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Worldworx Travel Travel Health: Americas: Caribbean

Health Information for Travelers to the Caribbean
Anguilla (U.K.), Antigua & Barbuda, Bahamas, Barbados, Bermuda (U.K.), Cayman Islands (U.K.), Cuba, Dominica, Dominican Republic, Grenada, Guadeloupe, Haiti, Jamaica, Martinique (France), Montserrat (U.K.), Netherlands Antilles, Puerto Rico (U.S.), St. Kitts & Nevis, St. Lucia, St. Vincent & the Grenadines, Trinidad & Tobago, Turks & Caicos (U.K.), Virgin Islands (U.K., U.S.)

NOTE: Please check the Outbreaks section for important updates on this region.

Map of the Caribbean

The preventive measures you need to take while traveling in the Caribbean depend on the areas you visit and the length of time you stay. You should observe the precautions listed in this document in most areas of this region.

Travelers� diarrhea, the number one illness in travelers, can be caused by viruses, bacteria, or parasites, which can contaminate food or water. Infections may cause diarrhea and vomiting (E. coli, Salmonella, cholera, and parasites), fever (typhoid fever and toxoplasmosis), or liver damage (hepatitis). Make sure your food and drinking water are safe. (See below.)

Malaria is a preventable infection that can be fatal if left untreated. Prevent infection by taking prescription antimalarial drugs and protecting yourself against mosquito bites (see below). Travelers to all areas of Haiti are at risk for malaria. Travelers to rural areas of the Dominican Republic, especially in the provinces bordering Haiti, are at risk for malaria. No risk in resorts in the Dominican Republic. The other Caribbean islands listed are not malaria-risk areas. Travelers to Haiti and rural Dominican Republic should take chloroquine to prevent malaria. For additional information on malaria risk and prevention, see Malaria Information for Travelers to the Caribbean.

A certificate of yellow fever vaccination may be required for entry into certain areas of these countries if you are arriving from a tropical South American or sub-Saharan African country. For detailed information, see Comprehensive Yellow Fever Vaccination Requirements.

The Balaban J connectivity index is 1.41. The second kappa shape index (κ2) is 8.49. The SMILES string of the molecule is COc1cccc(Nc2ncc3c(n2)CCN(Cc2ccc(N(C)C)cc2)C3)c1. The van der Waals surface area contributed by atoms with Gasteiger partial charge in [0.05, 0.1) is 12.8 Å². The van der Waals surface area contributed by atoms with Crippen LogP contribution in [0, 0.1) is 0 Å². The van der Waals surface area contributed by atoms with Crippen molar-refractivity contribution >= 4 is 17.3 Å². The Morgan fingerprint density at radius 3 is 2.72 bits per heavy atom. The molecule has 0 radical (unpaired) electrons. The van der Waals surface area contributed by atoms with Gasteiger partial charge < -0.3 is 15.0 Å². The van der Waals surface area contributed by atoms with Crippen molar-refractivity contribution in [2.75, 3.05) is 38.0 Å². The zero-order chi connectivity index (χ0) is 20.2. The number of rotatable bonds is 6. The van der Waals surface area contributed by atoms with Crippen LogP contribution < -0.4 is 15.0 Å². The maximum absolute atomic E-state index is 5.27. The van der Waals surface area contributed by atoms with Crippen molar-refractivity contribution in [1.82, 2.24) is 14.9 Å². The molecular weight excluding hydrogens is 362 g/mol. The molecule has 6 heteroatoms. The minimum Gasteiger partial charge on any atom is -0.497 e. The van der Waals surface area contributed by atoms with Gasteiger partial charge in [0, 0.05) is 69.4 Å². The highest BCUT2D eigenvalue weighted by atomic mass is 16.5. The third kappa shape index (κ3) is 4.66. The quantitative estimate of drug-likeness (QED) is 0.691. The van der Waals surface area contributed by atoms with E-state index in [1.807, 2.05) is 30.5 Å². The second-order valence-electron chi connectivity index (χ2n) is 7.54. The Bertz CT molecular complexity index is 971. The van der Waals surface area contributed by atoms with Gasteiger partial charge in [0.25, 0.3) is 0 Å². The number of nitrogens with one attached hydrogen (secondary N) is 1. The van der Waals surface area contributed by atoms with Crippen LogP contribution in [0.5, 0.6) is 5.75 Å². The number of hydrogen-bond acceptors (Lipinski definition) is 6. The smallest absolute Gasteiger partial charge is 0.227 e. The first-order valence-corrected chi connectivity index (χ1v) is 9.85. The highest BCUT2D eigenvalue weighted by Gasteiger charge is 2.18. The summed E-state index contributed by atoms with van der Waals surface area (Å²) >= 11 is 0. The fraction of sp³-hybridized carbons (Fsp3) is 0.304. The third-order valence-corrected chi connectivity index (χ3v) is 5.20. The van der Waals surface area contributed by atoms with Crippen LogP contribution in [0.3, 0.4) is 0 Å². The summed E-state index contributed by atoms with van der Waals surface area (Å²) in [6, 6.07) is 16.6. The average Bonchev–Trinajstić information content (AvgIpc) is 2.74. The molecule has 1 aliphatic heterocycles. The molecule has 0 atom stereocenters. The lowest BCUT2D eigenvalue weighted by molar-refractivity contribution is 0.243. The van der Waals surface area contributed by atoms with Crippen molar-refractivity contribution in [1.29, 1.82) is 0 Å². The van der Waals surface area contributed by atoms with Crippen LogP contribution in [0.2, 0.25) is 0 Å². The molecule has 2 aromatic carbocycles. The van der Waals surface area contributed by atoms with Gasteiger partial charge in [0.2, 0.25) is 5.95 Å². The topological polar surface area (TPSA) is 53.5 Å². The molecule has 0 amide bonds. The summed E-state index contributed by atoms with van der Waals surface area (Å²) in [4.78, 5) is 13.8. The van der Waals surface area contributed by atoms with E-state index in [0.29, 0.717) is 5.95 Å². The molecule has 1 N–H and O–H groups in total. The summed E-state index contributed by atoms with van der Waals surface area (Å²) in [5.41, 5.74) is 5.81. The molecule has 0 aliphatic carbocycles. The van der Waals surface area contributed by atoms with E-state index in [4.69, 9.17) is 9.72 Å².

Dengue, filariasis, and leishmaniasis are diseases carried by insects that also occur in this region. Protecting yourself against insect bites (see below) will help to prevent these diseases.

Schistosomiasis, a parasitic infection, is found in fresh water in parts of Antigua, the Dominican Republic, Guadeloupe, Martinique, Montserrat, Puerto Rico, and St. Lucia. Do not swim in fresh water (except in well-chlorinated swimming pools) in these countries. (For more information, please see the Swimming Precautions on the Making Travel Safe page.)

CDC recommends the following vaccines (as appropriate for age):
See your doctor at least 4�6 weeks before your trip to allow time for shots to take effect.

  • Hepatitis A or immune globulin (IG) should be considered if travel to areas of questionable sanitation is anticipated.
  • Hepatitis B, if you might be exposed to blood (for example, health-care workers) or travelers who have sexual contact with the local population, stay longer than 6 months in Haiti or the Dominican Republic, or might be exposed through medical treatment.
  • Rabies, if you might be exposed to wild or domestic animals through your work or recreation.
  • Typhoid, particularly if you are visiting developing countries in this region.
  • Yellow fever, for travelers going outside urban areas in Trinidad and Tobago.
  • As needed, booster doses for tetanus-diphtheria and measles. Hepatitis B vaccine is now recommended for all infants and for children ages 11�12 years who did not receive the series as infants.